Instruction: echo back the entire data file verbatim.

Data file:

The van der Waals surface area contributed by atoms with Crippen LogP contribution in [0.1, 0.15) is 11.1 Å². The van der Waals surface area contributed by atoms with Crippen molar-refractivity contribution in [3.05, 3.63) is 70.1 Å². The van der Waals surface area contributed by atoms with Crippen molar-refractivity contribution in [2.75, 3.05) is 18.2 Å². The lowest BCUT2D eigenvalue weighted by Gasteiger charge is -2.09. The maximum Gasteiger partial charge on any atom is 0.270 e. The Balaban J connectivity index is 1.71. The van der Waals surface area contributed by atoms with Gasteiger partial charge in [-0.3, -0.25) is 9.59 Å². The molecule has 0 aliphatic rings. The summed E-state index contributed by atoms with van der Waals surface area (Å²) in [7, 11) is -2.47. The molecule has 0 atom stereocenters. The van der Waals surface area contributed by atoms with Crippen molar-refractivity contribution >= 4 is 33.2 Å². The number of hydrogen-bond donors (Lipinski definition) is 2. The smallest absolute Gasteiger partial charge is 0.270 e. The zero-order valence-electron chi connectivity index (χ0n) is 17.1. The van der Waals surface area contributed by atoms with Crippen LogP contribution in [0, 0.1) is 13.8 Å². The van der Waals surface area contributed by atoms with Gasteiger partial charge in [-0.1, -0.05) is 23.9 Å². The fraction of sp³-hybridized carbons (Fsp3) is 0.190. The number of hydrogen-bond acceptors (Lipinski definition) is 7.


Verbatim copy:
The van der Waals surface area contributed by atoms with Crippen LogP contribution in [0.1, 0.15) is 11.1 Å². The van der Waals surface area contributed by atoms with Crippen molar-refractivity contribution in [3.05, 3.63) is 70.1 Å². The van der Waals surface area contributed by atoms with Crippen molar-refractivity contribution in [2.75, 3.05) is 18.2 Å². The lowest BCUT2D eigenvalue weighted by Gasteiger charge is -2.09. The maximum Gasteiger partial charge on any atom is 0.270 e. The Balaban J connectivity index is 1.71. The van der Waals surface area contributed by atoms with Gasteiger partial charge in [-0.3, -0.25) is 9.59 Å². The molecule has 0 aliphatic rings. The summed E-state index contributed by atoms with van der Waals surface area (Å²) in [7, 11) is -2.47. The molecule has 0 atom stereocenters. The van der Waals surface area contributed by atoms with Crippen molar-refractivity contribution >= 4 is 33.2 Å². The number of hydrogen-bond donors (Lipinski definition) is 2. The smallest absolute Gasteiger partial charge is 0.270 e. The zero-order valence-electron chi connectivity index (χ0n) is 17.1. The van der Waals surface area contributed by atoms with Crippen LogP contribution in [0, 0.1) is 13.8 Å². The van der Waals surface area contributed by atoms with Gasteiger partial charge in [-0.1, -0.05) is 23.9 Å². The fraction of sp³-hybridized carbons (Fsp3) is 0.190. The number of hydrogen-bond acceptors (Lipinski definition) is 7.